According to a report from Sky News, the conflict in Ukraine has resulted in hundreds of babies being born with HIV due to a shortage of vital drugs. International relief organizations like UNICEF say many pregnant women infected with HIV are passing the virus onto their unborn children, and the number of infants born with HIV contracted in the womb is beginning to rise for the first time in more than a decade.
The violence resulting from Russian-backed separatists attempting to topple the pro-West Ukrainian government is “breaking down” Ukraine’s AIDS program. Currently, no measures are being taken to fight the 25-year epidemic, which was improving prior to the violence. The fighting, which is hardest and most bloody in the eastern part of the country, has led to political turmoil that has limited the supply of anti-retroviral drugs needed to prevent the spread of HIV.
According to estimates from the United Nations, fighting in eastern Ukraine has killed at least 5,300, and displaced nearly a million people. UNICEF officials say the number of babies born with HIV is increasing for the first time since 2002.
“There is potential for a real disaster,” Giovanna Barberis, UNICEF’s representative in Ukraine told Sky News. “Because of the crisis in Ukraine the system is breaking down and there is a shortage of antiretroviral drugs. They cost money, they are expensive and whilst the international community is there to support, it is probably not enough.”
Despite public diplomatic relations and subsequent promises, western allies have been slow to provide financial and military aide to the Ukrainian government, which took power after the now-ostracized former Ukraine president Viktor Yanukovych was driven from Kiev by months-long protests. Top Senate Republican John McCain, R-Ariz., who has long argued for greater U.S. assistance to Ukraine, said the situation will only get worse for the people of Ukraine, as well as for U.S. security interests in the region.
“Putin does want a diplomatic solution. He wants to dominate Ukraine, as well as Russia’s other neighbors,” McCain said in a statement. “The Ukrainian people are not asking any of us to fight their war for them. They are willing to defend their country. They have been doing so for an entire year. If we help Ukrainians increase the military cost to the Russian forces that have invaded their country, how long can Putin sustain a war that he tells his people is not happening? That is why we must provide defensive arms to Ukraine.”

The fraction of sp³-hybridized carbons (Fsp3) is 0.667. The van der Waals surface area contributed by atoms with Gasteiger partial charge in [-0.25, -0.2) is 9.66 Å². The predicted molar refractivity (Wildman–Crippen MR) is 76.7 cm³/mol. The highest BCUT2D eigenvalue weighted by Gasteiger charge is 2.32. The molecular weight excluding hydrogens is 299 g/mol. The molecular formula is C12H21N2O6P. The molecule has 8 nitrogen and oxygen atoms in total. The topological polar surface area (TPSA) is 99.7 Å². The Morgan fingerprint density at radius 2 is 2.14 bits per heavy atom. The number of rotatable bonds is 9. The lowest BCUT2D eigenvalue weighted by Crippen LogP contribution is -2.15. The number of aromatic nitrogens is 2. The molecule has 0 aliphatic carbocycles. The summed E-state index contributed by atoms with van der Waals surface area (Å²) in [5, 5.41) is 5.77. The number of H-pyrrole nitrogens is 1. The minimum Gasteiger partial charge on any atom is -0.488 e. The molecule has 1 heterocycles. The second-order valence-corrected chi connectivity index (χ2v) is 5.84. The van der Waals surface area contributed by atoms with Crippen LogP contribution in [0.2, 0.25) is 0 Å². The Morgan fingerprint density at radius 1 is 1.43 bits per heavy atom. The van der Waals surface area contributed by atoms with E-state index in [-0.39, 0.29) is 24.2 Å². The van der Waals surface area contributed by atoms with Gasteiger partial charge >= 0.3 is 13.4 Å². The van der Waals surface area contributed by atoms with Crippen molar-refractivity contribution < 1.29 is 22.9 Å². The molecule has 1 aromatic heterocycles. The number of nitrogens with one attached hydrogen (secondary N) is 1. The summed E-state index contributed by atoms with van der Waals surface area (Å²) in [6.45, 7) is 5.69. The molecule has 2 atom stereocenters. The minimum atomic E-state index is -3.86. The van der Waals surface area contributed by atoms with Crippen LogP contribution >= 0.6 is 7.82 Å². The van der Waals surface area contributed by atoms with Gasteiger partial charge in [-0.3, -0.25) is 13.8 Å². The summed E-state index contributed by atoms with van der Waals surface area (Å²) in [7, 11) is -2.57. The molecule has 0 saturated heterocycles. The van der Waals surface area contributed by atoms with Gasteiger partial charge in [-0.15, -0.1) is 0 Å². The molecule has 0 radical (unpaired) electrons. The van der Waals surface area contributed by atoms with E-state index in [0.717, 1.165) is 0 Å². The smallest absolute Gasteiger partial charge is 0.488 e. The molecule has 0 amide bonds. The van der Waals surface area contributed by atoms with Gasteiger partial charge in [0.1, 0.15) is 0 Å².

Ukraine was forced to sign a $17 billion bailout with the International Monetary Fund, but still needs far more to get a hold on the financial disarray that has plagued the country and paralyzed government services, including public health.
“We’re very well prepared to face the challenges and we are ready to send that message to our international donors,” said Ukraine’s new health minister Alexander Kvitashvili, who argues the country has “a grip” on the HIV epidemic.
However, international health organization officials fighting the battle against HIV, don’t agree. Dr. Checheneva, a top HIV specialist and pediatrician in the thick of the epidemic, says she is concerned about the country’s ability to control the virus.
“At the moment I feel I am not in Ukraine, that I am in Africa or somewhere,” Dr. Vera Checheneva told reporters. “This is very expensive treatment and our government prefers to save money by buying cheaper drugs, but they’re not very good quality. These new figures we have – they’re just the tip of the iceberg. I don’t know what more I can do.”